Retail under additional pressure due to coronavirus

by Dave Nemeth. Covid-19, commonly known as the Corona Virus, will have far-reaching effects on global business and is guaranteed to have a huge negative impact on the South African retail market.

by Dave Nemeth. No amount of scenario planning could have prepared the local retail market for the epidemic which has hit China in the form of Covid-19, commonly known as the coronavirus. The effects of this are far-reaching and guaranteed to have a huge negative impact on the South African market.

According to South African Market Insights, statistics in April 2019 showed that 57.75% of total clothing and textile imports came from China, amounting to a total of R16.124 billion. With so many shipments and new orders from  Chinese factories being delayed, the effects could be catastrophic to certain product categories at a time when retailers have enough struggles to contend with due to  a tough economic climate.

If I look at how far in advance orders from South Africa have to be placed, it appears  as if the effects could have an impact lasting far longer than is being currently anticipated. The biggest reason for this is that the virus and shutdown of operations in China have affected the global retail market.

Once everything is on track and functioning properly again, the larger importers in the USA and certain European countries will take priority in the manufacturing process.

A survey by the Cheung Kong Graduate School of Business in Beijing towards the end of February, noted that, “45% of firms surveyed had ‘no way to resume work’, mostly due to labour shortages. Just 11% predicted their production capacity would reach between 80% and 100% by the end of February”.

South African retail has always struggled with MOQ’s (minimum order quantities) and negotiations with suppliers and agents have always focused on getting quantities which make sense to our market, and these  are generally a lot lower than US and EU markets.

The reality is that, the smaller the retailer, the harder it is going to be to get the necessary stock of key items and product lines back. The international players such as H&M, with only 17 stores in South Africa, which have already taken a large chunk of market share from local retailers, will be in a better position due to their global footprint of 593 stores worldwide. This will also apply to Cotton On, the Australian company which has over 1,400 stores in 18 countries; which will also put them in a stronger position to fight back faster.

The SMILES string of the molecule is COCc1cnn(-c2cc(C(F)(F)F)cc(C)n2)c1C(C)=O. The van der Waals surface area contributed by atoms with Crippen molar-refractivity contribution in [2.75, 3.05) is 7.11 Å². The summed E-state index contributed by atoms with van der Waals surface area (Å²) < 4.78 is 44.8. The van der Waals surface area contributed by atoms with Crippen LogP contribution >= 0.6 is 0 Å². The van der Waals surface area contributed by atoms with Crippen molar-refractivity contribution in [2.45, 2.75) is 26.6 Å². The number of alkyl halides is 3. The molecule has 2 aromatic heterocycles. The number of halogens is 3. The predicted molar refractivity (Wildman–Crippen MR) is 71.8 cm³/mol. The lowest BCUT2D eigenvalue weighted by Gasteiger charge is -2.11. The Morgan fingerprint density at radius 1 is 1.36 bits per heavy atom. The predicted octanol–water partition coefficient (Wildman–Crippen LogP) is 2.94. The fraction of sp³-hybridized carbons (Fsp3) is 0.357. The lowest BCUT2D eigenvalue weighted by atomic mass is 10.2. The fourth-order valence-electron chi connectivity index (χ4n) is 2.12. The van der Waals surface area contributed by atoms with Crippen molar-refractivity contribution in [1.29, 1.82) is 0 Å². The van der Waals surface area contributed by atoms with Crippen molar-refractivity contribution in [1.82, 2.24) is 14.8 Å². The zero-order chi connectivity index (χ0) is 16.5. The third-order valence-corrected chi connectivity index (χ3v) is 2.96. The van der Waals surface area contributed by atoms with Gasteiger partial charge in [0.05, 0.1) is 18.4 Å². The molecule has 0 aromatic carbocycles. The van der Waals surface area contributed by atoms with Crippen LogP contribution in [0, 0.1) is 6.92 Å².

In theory Massmart, which has Walmart as a 51% stakeholder in the business, should also be able to get to the top of the manufacturing queue when factories are back in line as Walmart operates approximately 11,500 stores under 56 banners in 27 countries. This could assist the brand immensely as they struggle with store closures and brand consolidation.

Quality could take a dive

I foresee another issue when China is fully operational and that is the question of quality. This could be hugely impacted as the focus for these factories will be on producing huge quantities as quickly as possible in order to get back on track. Something has to give and quality will most likely be the trade-off.

The key learning factor for both local and global retailers is that the industry is far too reliant on China and, specifically here in South Africa, we need to be reinvesting in local industries and assisting smaller local suppliers in growing. The talk about supporting local brands and industry needs to stop and real action should be taken now. It is critical that the terms and stringent conditions which have to be adhered to in order to become a vendor, and which eliminate many from entry, need to be amended.

Local retailers have to increase their inhouse design and trend departments with a view to creating great products with local factories which have the potential for export; and therefore further growing this sector.

Another factor which no one is mentioning, is the protocol which will have to be followed once the products start flowing into the country again. Will the containers have to be quarantined for a period of time? Will the products have to be treated? This could further complicate supply.

In closing, I’d just like to mention one success story. The Veldskoen which has become an international hit after US billionaire and investor Mark Cuban and actor Ashton Kutcher invested in local company Veldskoen Shoes. These are now being sold in the US and UK markets. It is time for some loyalty and a rethink of the supply chain – the situation whereby 57.75% of textiles are being imported from China, is simply quite absurd.


Dave Nemeth is a trend forecaster and business consultant at Trend Forward, and a design thinker, innovator, business re-designer, trend analyst, keynote speaker and writer. He is also a columnist on Retailing Africa.

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